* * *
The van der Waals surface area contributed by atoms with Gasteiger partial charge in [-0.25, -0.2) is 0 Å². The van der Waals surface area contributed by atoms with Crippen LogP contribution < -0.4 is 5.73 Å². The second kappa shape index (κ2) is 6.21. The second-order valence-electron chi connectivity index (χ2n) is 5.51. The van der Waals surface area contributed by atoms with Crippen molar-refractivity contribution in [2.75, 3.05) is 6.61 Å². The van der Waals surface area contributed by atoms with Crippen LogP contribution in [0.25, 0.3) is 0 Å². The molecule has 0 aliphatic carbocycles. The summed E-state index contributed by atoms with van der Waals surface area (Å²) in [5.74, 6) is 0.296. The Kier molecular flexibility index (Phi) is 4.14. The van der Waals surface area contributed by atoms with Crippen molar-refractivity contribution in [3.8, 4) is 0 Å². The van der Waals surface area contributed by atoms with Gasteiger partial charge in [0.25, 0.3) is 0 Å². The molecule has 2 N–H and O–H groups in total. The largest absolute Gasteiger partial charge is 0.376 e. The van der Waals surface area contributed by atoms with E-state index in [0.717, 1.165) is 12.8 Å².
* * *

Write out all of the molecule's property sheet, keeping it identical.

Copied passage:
The van der Waals surface area contributed by atoms with Gasteiger partial charge in [-0.25, -0.2) is 0 Å². The van der Waals surface area contributed by atoms with Crippen LogP contribution < -0.4 is 5.73 Å². The second kappa shape index (κ2) is 6.21. The second-order valence-electron chi connectivity index (χ2n) is 5.51. The van der Waals surface area contributed by atoms with Crippen molar-refractivity contribution in [2.75, 3.05) is 6.61 Å². The van der Waals surface area contributed by atoms with Crippen LogP contribution in [0.25, 0.3) is 0 Å². The molecule has 0 aliphatic carbocycles. The summed E-state index contributed by atoms with van der Waals surface area (Å²) in [5.74, 6) is 0.296. The Kier molecular flexibility index (Phi) is 4.14. The van der Waals surface area contributed by atoms with Crippen molar-refractivity contribution in [3.8, 4) is 0 Å². The van der Waals surface area contributed by atoms with Gasteiger partial charge in [0.25, 0.3) is 0 Å². The molecule has 2 N–H and O–H groups in total. The largest absolute Gasteiger partial charge is 0.376 e. The van der Waals surface area contributed by atoms with E-state index in [0.717, 1.165) is 12.8 Å².